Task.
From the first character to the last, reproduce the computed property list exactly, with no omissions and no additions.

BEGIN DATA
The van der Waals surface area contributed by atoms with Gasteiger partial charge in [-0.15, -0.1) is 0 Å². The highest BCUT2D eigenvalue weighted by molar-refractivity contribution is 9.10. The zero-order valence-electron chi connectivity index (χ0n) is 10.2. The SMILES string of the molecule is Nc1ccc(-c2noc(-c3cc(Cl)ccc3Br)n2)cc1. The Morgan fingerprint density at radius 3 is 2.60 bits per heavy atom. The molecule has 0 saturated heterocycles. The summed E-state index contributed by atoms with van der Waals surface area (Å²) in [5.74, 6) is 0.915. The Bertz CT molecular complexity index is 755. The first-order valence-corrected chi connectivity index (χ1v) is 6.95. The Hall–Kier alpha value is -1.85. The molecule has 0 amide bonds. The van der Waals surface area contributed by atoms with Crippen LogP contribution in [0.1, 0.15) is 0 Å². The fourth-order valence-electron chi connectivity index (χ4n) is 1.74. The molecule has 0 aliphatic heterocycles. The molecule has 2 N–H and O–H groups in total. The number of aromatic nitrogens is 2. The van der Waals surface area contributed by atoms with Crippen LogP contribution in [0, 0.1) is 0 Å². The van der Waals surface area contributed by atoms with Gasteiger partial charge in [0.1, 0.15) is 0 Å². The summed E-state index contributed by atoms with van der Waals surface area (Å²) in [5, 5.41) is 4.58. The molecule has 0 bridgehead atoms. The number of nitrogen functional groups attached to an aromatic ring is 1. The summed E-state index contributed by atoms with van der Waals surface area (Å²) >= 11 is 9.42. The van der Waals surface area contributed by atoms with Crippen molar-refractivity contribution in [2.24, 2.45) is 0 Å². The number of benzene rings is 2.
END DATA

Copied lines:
The van der Waals surface area contributed by atoms with Gasteiger partial charge in [-0.15, -0.1) is 0 Å². The highest BCUT2D eigenvalue weighted by molar-refractivity contribution is 9.10. The zero-order valence-electron chi connectivity index (χ0n) is 10.2. The SMILES string of the molecule is Nc1ccc(-c2noc(-c3cc(Cl)ccc3Br)n2)cc1. The Morgan fingerprint density at radius 3 is 2.60 bits per heavy atom. The molecule has 0 saturated heterocycles. The summed E-state index contributed by atoms with van der Waals surface area (Å²) in [5.74, 6) is 0.915. The Bertz CT molecular complexity index is 755. The first-order valence-corrected chi connectivity index (χ1v) is 6.95. The Hall–Kier alpha value is -1.85. The molecule has 0 amide bonds. The van der Waals surface area contributed by atoms with Crippen LogP contribution in [0.1, 0.15) is 0 Å². The fourth-order valence-electron chi connectivity index (χ4n) is 1.74. The molecule has 0 aliphatic heterocycles. The molecule has 2 N–H and O–H groups in total. The number of aromatic nitrogens is 2. The van der Waals surface area contributed by atoms with Crippen LogP contribution in [0, 0.1) is 0 Å². The van der Waals surface area contributed by atoms with Gasteiger partial charge in [0.1, 0.15) is 0 Å². The summed E-state index contributed by atoms with van der Waals surface area (Å²) in [5, 5.41) is 4.58. The molecule has 0 bridgehead atoms. The number of nitrogen functional groups attached to an aromatic ring is 1. The summed E-state index contributed by atoms with van der Waals surface area (Å²) >= 11 is 9.42. The van der Waals surface area contributed by atoms with Crippen molar-refractivity contribution in [2.24, 2.45) is 0 Å². The number of benzene rings is 2.